Bolivar leaves for Jamaica
By the 29th April, the Spaniards had reconquered the Magdalena from Mompox to its mouth, and Bolivar was cut off from communication with Bogota- Then, at last, he gave way. Assembling a council of war, he explained that his own departure was an absolute necessity, if the situation was to be saved at all. The council agreed to this, provided they themselves, and any other officers who so desired, should be allowed to resign and leave the country. On the 8th, Bolivar embarked on the British brigantine Discovery,"sailing next day for Jamaica. Before sailing, Bolivar addressed his soldiers, explaining his motives. Advising his Venezuelans to go home, and his Granadian soldiers to conquer for their country, he laments the fate which compels him to resign the command, in order to save the army from destruction. He writes in a tone of deep despondency, saying that he is fated to have to leave his country and to die in inaction abroad. His own existence, he said, and that of the army being incompatible, he had preferred the army.
No sooner was Ferdinand VII. back on his throne at Madrid, on the 13th May 1814, than he began to think of measures for the suppression of the revolted American colonies.
Description of the large force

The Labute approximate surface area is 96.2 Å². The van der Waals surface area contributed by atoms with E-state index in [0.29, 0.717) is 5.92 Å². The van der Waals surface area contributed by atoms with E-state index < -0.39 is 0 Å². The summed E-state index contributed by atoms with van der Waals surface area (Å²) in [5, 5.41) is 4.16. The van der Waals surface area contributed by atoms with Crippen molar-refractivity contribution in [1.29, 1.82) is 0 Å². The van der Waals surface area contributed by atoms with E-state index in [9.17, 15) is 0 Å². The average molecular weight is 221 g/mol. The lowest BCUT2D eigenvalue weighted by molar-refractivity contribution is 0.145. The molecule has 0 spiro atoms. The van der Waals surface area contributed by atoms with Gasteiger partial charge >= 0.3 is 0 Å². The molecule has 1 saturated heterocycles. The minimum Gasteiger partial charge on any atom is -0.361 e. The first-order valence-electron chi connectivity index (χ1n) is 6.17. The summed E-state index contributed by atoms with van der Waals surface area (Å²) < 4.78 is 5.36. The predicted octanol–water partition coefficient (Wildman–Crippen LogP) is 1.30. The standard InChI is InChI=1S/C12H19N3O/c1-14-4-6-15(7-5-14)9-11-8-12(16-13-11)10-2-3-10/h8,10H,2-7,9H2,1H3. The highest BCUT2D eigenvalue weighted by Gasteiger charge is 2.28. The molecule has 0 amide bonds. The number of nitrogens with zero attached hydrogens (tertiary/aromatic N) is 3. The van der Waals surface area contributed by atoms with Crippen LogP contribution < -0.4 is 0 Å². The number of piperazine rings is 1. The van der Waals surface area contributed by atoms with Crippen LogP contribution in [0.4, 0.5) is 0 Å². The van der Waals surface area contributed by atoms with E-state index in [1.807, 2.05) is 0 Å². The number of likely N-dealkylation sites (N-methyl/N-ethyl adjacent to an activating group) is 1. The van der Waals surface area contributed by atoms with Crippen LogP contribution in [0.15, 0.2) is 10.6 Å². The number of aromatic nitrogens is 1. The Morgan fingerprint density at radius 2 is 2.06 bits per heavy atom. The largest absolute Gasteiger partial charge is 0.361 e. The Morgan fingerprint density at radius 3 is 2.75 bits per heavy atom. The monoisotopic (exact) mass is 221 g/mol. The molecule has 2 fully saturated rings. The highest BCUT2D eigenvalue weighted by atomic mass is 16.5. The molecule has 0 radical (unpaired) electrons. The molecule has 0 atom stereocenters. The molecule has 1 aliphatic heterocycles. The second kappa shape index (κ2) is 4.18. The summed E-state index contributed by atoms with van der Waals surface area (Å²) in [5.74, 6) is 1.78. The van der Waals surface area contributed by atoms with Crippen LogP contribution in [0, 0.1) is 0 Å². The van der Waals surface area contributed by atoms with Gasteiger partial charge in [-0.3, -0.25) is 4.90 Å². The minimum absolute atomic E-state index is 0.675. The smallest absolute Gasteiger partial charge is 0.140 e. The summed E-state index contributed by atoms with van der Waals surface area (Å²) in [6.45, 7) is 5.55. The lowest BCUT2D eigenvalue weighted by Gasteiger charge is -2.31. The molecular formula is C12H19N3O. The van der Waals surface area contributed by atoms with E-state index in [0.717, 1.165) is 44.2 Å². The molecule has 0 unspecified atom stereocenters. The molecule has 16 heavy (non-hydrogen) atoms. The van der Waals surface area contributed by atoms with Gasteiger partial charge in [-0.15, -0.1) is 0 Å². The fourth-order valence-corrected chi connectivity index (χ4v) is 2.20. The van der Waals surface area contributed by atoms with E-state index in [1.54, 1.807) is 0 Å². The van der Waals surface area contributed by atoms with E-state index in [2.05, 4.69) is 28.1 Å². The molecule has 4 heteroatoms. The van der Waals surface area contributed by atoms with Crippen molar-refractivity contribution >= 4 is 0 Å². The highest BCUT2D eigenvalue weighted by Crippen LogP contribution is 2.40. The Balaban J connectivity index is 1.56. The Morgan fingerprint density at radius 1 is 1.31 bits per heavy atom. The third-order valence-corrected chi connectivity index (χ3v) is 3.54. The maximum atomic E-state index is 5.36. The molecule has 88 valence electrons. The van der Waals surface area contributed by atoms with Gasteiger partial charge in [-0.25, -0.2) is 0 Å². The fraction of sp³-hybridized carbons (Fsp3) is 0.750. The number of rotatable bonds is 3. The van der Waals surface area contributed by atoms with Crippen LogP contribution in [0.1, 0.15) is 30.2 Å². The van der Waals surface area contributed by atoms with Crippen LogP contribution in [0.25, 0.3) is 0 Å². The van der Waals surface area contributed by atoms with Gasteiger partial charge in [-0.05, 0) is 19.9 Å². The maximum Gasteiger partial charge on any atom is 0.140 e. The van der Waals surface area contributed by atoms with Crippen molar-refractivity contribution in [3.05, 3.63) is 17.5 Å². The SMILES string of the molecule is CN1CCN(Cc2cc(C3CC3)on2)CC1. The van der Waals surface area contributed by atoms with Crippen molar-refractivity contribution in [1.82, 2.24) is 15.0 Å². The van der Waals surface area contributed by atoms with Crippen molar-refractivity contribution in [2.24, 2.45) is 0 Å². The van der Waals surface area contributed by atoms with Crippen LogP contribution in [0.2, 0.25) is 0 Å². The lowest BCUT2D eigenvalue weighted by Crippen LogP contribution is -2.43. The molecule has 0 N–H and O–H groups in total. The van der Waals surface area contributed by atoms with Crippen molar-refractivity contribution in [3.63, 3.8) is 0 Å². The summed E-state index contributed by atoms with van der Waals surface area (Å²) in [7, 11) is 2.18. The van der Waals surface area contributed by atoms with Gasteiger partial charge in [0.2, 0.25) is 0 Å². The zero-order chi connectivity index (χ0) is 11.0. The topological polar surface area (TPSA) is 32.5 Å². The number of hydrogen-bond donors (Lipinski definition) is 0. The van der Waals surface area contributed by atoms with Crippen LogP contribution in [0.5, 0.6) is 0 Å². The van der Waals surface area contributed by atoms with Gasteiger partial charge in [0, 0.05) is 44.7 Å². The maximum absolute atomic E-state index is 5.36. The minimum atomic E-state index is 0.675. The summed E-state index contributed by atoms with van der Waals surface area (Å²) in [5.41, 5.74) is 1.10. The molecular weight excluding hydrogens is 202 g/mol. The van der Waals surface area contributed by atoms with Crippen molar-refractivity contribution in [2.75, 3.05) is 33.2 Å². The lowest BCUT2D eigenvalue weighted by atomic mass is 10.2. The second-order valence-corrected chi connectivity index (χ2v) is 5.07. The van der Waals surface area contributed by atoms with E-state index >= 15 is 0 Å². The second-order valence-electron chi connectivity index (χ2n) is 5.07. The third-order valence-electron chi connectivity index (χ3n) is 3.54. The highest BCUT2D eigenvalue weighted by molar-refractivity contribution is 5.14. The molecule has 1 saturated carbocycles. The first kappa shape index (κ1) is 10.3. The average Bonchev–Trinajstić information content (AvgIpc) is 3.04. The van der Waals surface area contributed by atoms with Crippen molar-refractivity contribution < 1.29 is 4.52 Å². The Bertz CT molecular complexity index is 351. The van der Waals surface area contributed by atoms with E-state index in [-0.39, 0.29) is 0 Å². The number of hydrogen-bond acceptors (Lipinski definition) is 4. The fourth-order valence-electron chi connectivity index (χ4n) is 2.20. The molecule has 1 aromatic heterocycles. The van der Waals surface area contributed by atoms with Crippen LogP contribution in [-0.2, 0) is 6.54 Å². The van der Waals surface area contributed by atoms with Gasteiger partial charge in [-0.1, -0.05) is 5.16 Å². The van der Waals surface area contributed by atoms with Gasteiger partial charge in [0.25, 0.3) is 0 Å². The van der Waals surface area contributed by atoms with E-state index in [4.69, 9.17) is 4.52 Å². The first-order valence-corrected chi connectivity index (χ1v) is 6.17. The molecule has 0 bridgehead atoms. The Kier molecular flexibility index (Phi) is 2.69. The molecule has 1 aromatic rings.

sent by Ferdinand VII
Spanish soldier of the era
The expedition now equipped by Ferdinand was the largest and most complete which Spain had been able to send. It consisted of 6 regiments of infantry, 2 of cavalry, and 18 guns, altogether 10,642 men, fully equipped in every way, including a siege train. The naval squadron, which carried and convoyed it, included 1 line of battleship of 74 guns, 3 frigates, 40 smaller ships of war, and 60 or 70 transports. To the chief command was appointed Don Pablo Morillo, who sailed, in the middle of February 1815, from Cadiz, as if for Buenos Aires, carrying sealed orders, to be opened off the Canary Islands. They were found to direct the fleet to Venezuela, which colony Morillo was to reduce to order. Having done that, he was to reconquer New Granada, then to march south, and, joined by the Quito royalists, under Montes, to carry the triumphant banners of Spain to Peru, and finally to Buenos Aires. Truly an immense and, as it turned out, impossible task.
Morillo takes Margarita island
On the 3rd April 181 5, the fleet reached Puerto Santo, near Carupano. Morillo decided that the first thing to be done was to subdue the island of Margarita,whose warlike inhabitants had kept the flag of liberty flying when it had been beaten to the ground on the main- land. At Carupano Morillo found Morales, now master of the eastern provinces, in command of 5000 men, ready to proceed to Margarita. When the expedition landed there, the islanders saw that it was too strong to be resisted, and Arismendi, who commanded there for the republicans, submitted, with practically the whole of the island. Not so Bermudez, who succeeded in sailing with a single ship through the midst of the Spanish fleet, and, making a long circuit by Martinique and St Thomas, eventually arrived safely at Cartagena.